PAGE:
Coach Kim: Are you a subtle attention seeker?

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SALT LAKE CITY — After 25 years in the personal development industry, it is my strongly held belief that every human being on the planet struggles with the fear that they might not be good enough, to some degree, every day.

One of the common ways we humans counter that fear is by seeking attention and validation from other people. This isn't necessarily a bad thing, but it can come across as needy and insecure and may cause other people to lose respect for us. It is not the behavior of a strong, confident, balanced person who feels secure about and knows who they are, which is truly who we want to be.

Here are some common behaviors that are signs that you may need some attention or validation from others:

Attention-seeking behaviors

Talking about yourself — a lot

When someone tells a story about something they have done, you feel the need to tell your story — especially if it's a better story. We all do this on occasion, but if you do it often it can be annoying. Instead, try to catch yourself and quietly decide you know your story and that's enough; you don't need to tell it and can allow the other person to shine here.

When you feel a need to talk a great deal about your accomplishments or experiences, this can also signal a need for attention or validation. Sharing what you've done isn't necessarily bad, but doing it often because you need the validation that comes when you are listened to could be a sign that you have a self-esteem problem.

When you feel the desire to tell about an experience, just pause and ask yourself why you want to talk about this out loud. Do you really need to? There is an amazing feeling of strength and wisdom that comes when you have the power to not need to talk about yourself and your accomplishments.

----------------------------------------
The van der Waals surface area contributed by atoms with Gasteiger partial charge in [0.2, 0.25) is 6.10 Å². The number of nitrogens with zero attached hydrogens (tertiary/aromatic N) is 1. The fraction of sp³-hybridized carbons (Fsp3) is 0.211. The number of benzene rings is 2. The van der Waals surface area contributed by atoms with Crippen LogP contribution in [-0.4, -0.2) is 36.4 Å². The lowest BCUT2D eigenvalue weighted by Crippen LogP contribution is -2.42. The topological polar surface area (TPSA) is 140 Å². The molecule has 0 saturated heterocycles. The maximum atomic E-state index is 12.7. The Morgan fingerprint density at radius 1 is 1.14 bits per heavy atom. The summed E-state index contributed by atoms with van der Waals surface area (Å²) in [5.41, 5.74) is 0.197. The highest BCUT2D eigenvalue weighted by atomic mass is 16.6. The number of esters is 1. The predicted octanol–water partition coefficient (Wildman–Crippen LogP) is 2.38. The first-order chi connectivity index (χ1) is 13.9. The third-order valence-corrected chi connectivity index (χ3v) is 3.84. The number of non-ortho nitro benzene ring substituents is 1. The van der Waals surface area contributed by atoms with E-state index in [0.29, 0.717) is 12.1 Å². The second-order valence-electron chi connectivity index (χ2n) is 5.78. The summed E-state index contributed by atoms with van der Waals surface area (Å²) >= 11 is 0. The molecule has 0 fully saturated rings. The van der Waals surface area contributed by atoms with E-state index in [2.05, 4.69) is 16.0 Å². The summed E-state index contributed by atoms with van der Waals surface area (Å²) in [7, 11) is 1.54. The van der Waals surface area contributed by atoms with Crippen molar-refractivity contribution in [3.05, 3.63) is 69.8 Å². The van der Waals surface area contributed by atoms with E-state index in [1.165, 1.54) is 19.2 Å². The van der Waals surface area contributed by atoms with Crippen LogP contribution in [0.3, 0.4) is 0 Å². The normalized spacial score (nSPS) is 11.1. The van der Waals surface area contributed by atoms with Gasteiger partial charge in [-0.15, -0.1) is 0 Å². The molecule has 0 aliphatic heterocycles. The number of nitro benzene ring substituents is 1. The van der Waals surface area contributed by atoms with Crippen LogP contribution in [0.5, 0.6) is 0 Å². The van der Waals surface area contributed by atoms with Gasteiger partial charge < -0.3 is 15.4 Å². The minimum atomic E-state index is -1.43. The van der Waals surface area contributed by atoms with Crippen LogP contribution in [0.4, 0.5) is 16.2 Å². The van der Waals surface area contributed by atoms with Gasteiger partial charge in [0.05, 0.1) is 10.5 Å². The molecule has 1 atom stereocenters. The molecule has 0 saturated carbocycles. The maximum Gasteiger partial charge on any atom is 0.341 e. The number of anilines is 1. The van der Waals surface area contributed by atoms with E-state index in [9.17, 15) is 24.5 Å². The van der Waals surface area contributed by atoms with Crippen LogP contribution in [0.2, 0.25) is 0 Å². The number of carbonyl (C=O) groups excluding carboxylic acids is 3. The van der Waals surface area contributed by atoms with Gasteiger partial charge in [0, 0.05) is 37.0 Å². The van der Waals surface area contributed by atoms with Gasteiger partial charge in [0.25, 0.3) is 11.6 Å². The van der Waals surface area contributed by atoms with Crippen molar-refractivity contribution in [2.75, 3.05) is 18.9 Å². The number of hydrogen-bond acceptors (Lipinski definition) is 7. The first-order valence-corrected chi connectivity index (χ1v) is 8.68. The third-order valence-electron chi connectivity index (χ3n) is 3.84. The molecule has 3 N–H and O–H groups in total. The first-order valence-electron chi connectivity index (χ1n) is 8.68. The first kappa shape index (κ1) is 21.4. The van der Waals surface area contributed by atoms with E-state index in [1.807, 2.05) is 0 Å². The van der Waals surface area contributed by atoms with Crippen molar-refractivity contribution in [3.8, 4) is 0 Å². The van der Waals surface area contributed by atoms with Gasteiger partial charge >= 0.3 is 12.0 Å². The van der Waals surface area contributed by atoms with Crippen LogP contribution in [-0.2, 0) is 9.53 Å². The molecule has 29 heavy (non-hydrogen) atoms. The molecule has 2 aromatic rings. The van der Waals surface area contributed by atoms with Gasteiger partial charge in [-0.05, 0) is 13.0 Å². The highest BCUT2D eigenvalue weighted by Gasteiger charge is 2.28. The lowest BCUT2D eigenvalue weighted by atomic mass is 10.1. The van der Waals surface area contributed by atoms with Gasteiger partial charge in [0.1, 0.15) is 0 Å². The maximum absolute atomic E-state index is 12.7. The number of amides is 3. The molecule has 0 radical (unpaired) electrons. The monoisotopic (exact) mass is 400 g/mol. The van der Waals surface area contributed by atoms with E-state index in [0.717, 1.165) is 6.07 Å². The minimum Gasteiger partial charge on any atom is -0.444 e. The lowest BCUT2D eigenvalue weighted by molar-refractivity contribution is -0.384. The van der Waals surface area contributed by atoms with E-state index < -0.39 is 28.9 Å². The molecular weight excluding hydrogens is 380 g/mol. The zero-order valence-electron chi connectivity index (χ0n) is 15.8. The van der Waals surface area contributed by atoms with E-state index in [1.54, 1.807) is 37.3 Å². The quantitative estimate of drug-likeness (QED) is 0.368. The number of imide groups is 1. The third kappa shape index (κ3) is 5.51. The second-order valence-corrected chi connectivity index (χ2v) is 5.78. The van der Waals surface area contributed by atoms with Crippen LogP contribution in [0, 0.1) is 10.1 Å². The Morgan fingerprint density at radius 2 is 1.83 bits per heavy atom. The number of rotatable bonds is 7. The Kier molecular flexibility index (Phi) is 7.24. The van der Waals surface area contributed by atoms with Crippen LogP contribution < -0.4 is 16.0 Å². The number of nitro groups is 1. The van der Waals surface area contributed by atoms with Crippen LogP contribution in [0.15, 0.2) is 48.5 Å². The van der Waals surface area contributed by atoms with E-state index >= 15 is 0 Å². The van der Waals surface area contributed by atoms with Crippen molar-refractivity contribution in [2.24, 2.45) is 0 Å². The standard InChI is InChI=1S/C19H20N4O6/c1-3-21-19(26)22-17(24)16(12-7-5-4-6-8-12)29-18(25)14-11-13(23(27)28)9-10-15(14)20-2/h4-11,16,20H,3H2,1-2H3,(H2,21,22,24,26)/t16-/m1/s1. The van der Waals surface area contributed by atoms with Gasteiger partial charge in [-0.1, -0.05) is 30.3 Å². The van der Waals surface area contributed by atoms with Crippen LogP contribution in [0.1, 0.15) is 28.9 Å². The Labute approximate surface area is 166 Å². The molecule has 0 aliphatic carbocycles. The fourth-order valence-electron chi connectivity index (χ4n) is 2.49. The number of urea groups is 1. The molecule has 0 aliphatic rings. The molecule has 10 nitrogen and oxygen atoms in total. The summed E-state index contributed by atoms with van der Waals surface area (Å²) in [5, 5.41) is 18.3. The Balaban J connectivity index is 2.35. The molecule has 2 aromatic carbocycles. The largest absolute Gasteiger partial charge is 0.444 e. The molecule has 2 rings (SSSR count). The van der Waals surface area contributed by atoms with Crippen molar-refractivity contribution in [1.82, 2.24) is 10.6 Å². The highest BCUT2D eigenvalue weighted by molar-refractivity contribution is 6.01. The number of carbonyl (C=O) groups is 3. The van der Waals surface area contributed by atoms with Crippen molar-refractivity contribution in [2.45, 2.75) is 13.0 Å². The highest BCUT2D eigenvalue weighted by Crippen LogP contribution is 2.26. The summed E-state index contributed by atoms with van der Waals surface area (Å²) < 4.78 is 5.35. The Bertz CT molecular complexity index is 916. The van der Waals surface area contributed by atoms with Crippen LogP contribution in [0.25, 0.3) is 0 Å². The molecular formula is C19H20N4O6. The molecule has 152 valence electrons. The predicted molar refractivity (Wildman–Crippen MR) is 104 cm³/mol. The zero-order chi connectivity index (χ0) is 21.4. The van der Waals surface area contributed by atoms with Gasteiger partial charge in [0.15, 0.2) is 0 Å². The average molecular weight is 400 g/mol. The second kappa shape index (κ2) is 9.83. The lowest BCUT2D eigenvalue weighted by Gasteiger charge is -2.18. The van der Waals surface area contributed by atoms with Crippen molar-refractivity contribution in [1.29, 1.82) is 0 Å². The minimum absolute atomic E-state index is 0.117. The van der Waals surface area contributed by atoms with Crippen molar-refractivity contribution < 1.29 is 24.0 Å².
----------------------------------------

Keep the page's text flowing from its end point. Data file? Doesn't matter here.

Correcting others

When someone says or does something that isn't accurate or right, you feel the need to correct them and say, "Actually that's not right. The truth is….". Again, this behavior might not be a problem if it happens only rarely; but if you do it all the time, it could come from a subconscious need to feel smarter or more knowledgeable than other people.

When you correct others, you feel better than others and safer in the world. Instead, practice allowing other people to be wrong sometimes. Does it really matter if they don't have their facts right? Would it do any harm to let this be and walk away? Do you really have to say something? Why?


Do you judge other people and gossip about them? Gossip is actually a sign of low self-esteem or the need to see yourself as better than or above others. Your ego thinks if it can point out ways that other people are worse than you, that makes you better and validates your worth.

The truth is, though the ego gets a little boost from judging other people, you will also see yourself as flawed and unworthy as often as you judge others. Instead, catch your desire to comment on others' flaws and choose to practice seeing the goodness in them. This will help you to see your own goodness.

Using social media for attention

Do you post attention or validation-seeking things on social media like "having a terrible day over here" or "worst week ever!" hoping others will ask what's wrong? Maybe you're hoping they will at least leave positive, loving comments.

The desire to post anything about our lives on social media is, at some level, based on the need to get attention, so we all do this one. But, do you need to post pictures of everything you do on social media?